A consumer who likes pizza, orange juice, and apple pie will get more gratification (i.e. "obtain maximum utility") if he spends his money on an optimal combination of these three types of goods rather than by spending all his money on just one type thereof. That optimal combination is determined by how much he enjoys one additional unit of pizza (i.e., slice of pizza), of pie, and of juice, accordingly.
Initially the consumer might crave for pizza and not be much interested in anything else. The first two slices of pizza will taste delicious to him, but the seventh slice most likely will not. This is known as the "law" of decreasing marginal utility.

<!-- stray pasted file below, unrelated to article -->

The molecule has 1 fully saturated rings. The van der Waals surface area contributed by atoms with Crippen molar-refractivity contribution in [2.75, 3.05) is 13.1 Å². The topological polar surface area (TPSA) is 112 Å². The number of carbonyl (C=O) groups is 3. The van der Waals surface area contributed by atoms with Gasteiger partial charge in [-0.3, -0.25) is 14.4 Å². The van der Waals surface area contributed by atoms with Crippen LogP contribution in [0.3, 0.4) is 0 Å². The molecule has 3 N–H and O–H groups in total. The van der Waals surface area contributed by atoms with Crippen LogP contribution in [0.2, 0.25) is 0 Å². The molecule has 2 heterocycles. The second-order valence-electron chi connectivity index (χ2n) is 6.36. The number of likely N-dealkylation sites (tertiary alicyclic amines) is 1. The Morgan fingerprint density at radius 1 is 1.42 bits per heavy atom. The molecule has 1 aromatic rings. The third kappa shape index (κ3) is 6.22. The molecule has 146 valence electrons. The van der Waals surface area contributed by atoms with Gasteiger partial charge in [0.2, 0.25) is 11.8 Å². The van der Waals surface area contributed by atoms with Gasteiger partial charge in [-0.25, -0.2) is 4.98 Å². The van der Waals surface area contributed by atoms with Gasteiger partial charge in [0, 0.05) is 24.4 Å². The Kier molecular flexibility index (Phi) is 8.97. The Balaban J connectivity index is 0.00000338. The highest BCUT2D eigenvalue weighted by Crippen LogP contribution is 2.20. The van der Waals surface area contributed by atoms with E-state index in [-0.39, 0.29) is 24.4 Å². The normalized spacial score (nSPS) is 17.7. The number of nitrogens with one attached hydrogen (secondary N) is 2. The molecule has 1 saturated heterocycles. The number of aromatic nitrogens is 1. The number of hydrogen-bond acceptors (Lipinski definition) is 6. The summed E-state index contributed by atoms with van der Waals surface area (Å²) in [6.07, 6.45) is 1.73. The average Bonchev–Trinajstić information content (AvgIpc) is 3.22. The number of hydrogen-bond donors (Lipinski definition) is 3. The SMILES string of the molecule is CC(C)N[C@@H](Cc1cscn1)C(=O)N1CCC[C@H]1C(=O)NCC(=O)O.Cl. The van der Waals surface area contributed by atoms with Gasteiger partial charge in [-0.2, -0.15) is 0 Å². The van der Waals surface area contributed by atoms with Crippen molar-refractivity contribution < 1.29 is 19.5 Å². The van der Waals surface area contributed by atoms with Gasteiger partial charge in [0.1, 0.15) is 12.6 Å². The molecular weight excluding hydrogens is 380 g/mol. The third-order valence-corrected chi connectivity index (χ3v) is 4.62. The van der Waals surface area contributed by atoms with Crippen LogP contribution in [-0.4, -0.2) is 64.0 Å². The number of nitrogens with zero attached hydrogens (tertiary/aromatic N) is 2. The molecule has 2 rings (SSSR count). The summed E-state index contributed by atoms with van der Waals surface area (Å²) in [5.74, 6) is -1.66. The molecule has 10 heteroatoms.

Upon eating six slices of pizza, he might sense he has had enough of salty food and rather get dessert. But pizza also makes him thirsty. Thus, he is better off by splitting the rest of his money in pie and juice, not just pie. His thirst and his wish for dessert should guide him on how to distribute his remaining funds. With a thoughtful distribution he will avoid ending up feeling stuffed with pie and yet be thirsty & unable to buy juice.